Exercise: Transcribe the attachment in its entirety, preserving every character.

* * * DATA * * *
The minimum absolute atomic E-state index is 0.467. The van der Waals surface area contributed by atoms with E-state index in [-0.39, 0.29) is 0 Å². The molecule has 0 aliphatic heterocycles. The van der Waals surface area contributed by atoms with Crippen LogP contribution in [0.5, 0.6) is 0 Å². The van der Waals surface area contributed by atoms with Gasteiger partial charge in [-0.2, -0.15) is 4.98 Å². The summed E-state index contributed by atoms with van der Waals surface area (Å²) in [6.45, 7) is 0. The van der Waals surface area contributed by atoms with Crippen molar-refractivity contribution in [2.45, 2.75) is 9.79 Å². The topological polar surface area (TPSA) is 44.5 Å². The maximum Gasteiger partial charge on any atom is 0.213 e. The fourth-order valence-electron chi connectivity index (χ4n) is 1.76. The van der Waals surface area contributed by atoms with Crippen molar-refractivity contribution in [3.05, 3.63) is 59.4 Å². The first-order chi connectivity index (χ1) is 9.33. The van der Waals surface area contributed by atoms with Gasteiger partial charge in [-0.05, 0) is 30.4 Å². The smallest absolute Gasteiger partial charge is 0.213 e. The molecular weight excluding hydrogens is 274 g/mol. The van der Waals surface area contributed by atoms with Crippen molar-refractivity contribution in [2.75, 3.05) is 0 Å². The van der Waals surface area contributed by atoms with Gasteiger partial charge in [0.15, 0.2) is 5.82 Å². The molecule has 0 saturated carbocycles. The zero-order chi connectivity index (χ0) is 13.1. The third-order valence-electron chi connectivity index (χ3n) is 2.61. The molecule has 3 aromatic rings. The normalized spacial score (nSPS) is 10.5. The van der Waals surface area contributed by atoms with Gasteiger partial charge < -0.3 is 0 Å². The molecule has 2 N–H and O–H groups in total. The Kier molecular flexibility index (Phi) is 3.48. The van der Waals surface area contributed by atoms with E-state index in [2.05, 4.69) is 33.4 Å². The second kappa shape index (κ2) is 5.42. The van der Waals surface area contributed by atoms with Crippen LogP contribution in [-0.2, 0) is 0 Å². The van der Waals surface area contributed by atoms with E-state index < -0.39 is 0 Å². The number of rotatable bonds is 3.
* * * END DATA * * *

The minimum absolute atomic E-state index is 0.467. The van der Waals surface area contributed by atoms with E-state index in [-0.39, 0.29) is 0 Å². The molecule has 0 aliphatic heterocycles. The van der Waals surface area contributed by atoms with Crippen LogP contribution in [0.5, 0.6) is 0 Å². The van der Waals surface area contributed by atoms with Gasteiger partial charge in [-0.2, -0.15) is 4.98 Å². The summed E-state index contributed by atoms with van der Waals surface area (Å²) in [6.45, 7) is 0. The van der Waals surface area contributed by atoms with Crippen molar-refractivity contribution in [2.45, 2.75) is 9.79 Å². The topological polar surface area (TPSA) is 44.5 Å². The maximum Gasteiger partial charge on any atom is 0.213 e. The fourth-order valence-electron chi connectivity index (χ4n) is 1.76. The van der Waals surface area contributed by atoms with Crippen molar-refractivity contribution in [3.05, 3.63) is 59.4 Å². The first-order chi connectivity index (χ1) is 9.33. The van der Waals surface area contributed by atoms with Gasteiger partial charge in [-0.05, 0) is 30.4 Å². The smallest absolute Gasteiger partial charge is 0.213 e. The molecular weight excluding hydrogens is 274 g/mol. The van der Waals surface area contributed by atoms with Crippen molar-refractivity contribution in [2.75, 3.05) is 0 Å². The van der Waals surface area contributed by atoms with Gasteiger partial charge in [0.15, 0.2) is 5.82 Å². The molecule has 0 saturated carbocycles. The zero-order chi connectivity index (χ0) is 13.1. The third-order valence-electron chi connectivity index (χ3n) is 2.61. The molecule has 3 aromatic rings. The normalized spacial score (nSPS) is 10.5. The van der Waals surface area contributed by atoms with Gasteiger partial charge < -0.3 is 0 Å². The molecule has 2 N–H and O–H groups in total. The Kier molecular flexibility index (Phi) is 3.48. The van der Waals surface area contributed by atoms with E-state index in [2.05, 4.69) is 33.4 Å². The second kappa shape index (κ2) is 5.42. The van der Waals surface area contributed by atoms with Crippen LogP contribution in [-0.2, 0) is 0 Å². The van der Waals surface area contributed by atoms with E-state index < -0.39 is 0 Å². The number of rotatable bonds is 3.